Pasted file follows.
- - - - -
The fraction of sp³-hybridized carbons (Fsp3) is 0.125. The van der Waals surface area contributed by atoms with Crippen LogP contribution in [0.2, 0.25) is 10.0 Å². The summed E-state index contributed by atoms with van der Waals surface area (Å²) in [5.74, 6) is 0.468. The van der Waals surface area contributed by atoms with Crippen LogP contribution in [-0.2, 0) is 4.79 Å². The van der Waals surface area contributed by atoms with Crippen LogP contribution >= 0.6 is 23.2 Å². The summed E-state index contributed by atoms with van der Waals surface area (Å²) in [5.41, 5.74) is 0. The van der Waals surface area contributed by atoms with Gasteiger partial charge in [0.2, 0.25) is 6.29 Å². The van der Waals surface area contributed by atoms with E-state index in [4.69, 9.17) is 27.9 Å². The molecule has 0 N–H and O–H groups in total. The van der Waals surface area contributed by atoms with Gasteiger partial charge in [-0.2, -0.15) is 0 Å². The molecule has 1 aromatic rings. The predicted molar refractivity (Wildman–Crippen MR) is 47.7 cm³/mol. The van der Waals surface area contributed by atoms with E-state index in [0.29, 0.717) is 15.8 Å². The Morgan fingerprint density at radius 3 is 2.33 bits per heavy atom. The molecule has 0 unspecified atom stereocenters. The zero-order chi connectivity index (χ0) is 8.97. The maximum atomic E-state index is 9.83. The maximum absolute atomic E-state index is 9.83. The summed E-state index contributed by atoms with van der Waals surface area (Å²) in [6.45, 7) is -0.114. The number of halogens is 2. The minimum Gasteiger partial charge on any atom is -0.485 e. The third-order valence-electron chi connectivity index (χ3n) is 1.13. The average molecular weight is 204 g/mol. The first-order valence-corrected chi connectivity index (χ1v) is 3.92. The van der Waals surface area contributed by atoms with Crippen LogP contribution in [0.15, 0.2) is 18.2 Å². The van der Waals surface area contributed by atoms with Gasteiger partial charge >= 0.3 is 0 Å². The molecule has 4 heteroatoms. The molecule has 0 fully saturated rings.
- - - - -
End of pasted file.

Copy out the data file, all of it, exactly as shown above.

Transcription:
The fraction of sp³-hybridized carbons (Fsp3) is 0.125. The van der Waals surface area contributed by atoms with Crippen LogP contribution in [0.2, 0.25) is 10.0 Å². The summed E-state index contributed by atoms with van der Waals surface area (Å²) in [5.74, 6) is 0.468. The van der Waals surface area contributed by atoms with Crippen LogP contribution in [-0.2, 0) is 4.79 Å². The van der Waals surface area contributed by atoms with Crippen LogP contribution >= 0.6 is 23.2 Å². The summed E-state index contributed by atoms with van der Waals surface area (Å²) in [5.41, 5.74) is 0. The van der Waals surface area contributed by atoms with Gasteiger partial charge in [0.2, 0.25) is 6.29 Å². The van der Waals surface area contributed by atoms with E-state index in [4.69, 9.17) is 27.9 Å². The molecule has 0 N–H and O–H groups in total. The van der Waals surface area contributed by atoms with Gasteiger partial charge in [-0.2, -0.15) is 0 Å². The molecule has 1 aromatic rings. The predicted molar refractivity (Wildman–Crippen MR) is 47.7 cm³/mol. The van der Waals surface area contributed by atoms with E-state index in [0.29, 0.717) is 15.8 Å². The Morgan fingerprint density at radius 3 is 2.33 bits per heavy atom. The molecule has 0 unspecified atom stereocenters. The zero-order chi connectivity index (χ0) is 8.97. The maximum atomic E-state index is 9.83. The maximum absolute atomic E-state index is 9.83. The summed E-state index contributed by atoms with van der Waals surface area (Å²) in [6.45, 7) is -0.114. The number of halogens is 2. The minimum Gasteiger partial charge on any atom is -0.485 e. The third-order valence-electron chi connectivity index (χ3n) is 1.13. The average molecular weight is 204 g/mol. The first-order valence-corrected chi connectivity index (χ1v) is 3.92. The van der Waals surface area contributed by atoms with Crippen LogP contribution in [0.15, 0.2) is 18.2 Å². The van der Waals surface area contributed by atoms with Gasteiger partial charge >= 0.3 is 0 Å². The molecule has 4 heteroatoms. The molecule has 0 fully saturated rings.